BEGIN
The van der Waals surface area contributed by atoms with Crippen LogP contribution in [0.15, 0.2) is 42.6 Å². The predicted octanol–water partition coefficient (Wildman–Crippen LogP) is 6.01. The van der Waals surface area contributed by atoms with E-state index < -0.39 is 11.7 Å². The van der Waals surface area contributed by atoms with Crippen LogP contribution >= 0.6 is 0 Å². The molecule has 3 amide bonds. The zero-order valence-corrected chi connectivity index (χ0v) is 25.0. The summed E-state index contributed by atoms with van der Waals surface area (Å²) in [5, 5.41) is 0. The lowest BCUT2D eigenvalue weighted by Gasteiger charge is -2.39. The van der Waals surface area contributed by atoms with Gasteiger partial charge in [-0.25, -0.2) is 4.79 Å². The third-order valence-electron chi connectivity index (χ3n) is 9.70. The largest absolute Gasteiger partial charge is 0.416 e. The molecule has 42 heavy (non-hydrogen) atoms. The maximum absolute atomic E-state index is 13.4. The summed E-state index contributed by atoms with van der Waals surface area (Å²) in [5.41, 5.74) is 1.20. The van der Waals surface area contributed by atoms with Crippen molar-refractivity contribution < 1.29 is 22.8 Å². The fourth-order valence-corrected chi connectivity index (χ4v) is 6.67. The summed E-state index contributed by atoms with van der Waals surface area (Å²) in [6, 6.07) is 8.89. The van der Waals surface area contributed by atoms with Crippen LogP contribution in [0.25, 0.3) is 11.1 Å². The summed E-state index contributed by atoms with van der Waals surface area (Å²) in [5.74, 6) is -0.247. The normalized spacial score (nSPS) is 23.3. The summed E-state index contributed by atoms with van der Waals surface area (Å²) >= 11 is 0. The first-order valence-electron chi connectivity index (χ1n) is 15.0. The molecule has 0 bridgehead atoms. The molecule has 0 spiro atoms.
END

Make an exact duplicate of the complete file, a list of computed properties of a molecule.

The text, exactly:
The van der Waals surface area contributed by atoms with Crippen LogP contribution in [0.15, 0.2) is 42.6 Å². The predicted octanol–water partition coefficient (Wildman–Crippen LogP) is 6.01. The van der Waals surface area contributed by atoms with E-state index < -0.39 is 11.7 Å². The van der Waals surface area contributed by atoms with Crippen LogP contribution >= 0.6 is 0 Å². The molecule has 3 amide bonds. The zero-order valence-corrected chi connectivity index (χ0v) is 25.0. The summed E-state index contributed by atoms with van der Waals surface area (Å²) in [5, 5.41) is 0. The lowest BCUT2D eigenvalue weighted by Gasteiger charge is -2.39. The van der Waals surface area contributed by atoms with Gasteiger partial charge in [-0.25, -0.2) is 4.79 Å². The third-order valence-electron chi connectivity index (χ3n) is 9.70. The largest absolute Gasteiger partial charge is 0.416 e. The molecule has 42 heavy (non-hydrogen) atoms. The maximum absolute atomic E-state index is 13.4. The summed E-state index contributed by atoms with van der Waals surface area (Å²) in [5.41, 5.74) is 1.20. The van der Waals surface area contributed by atoms with Crippen molar-refractivity contribution < 1.29 is 22.8 Å². The fourth-order valence-corrected chi connectivity index (χ4v) is 6.67. The summed E-state index contributed by atoms with van der Waals surface area (Å²) in [6, 6.07) is 8.89. The van der Waals surface area contributed by atoms with Crippen LogP contribution in [0.25, 0.3) is 11.1 Å². The summed E-state index contributed by atoms with van der Waals surface area (Å²) in [5.74, 6) is -0.247. The normalized spacial score (nSPS) is 23.3. The summed E-state index contributed by atoms with van der Waals surface area (Å²) >= 11 is 0. The first-order valence-electron chi connectivity index (χ1n) is 15.0. The molecule has 0 bridgehead atoms. The molecule has 0 spiro atoms.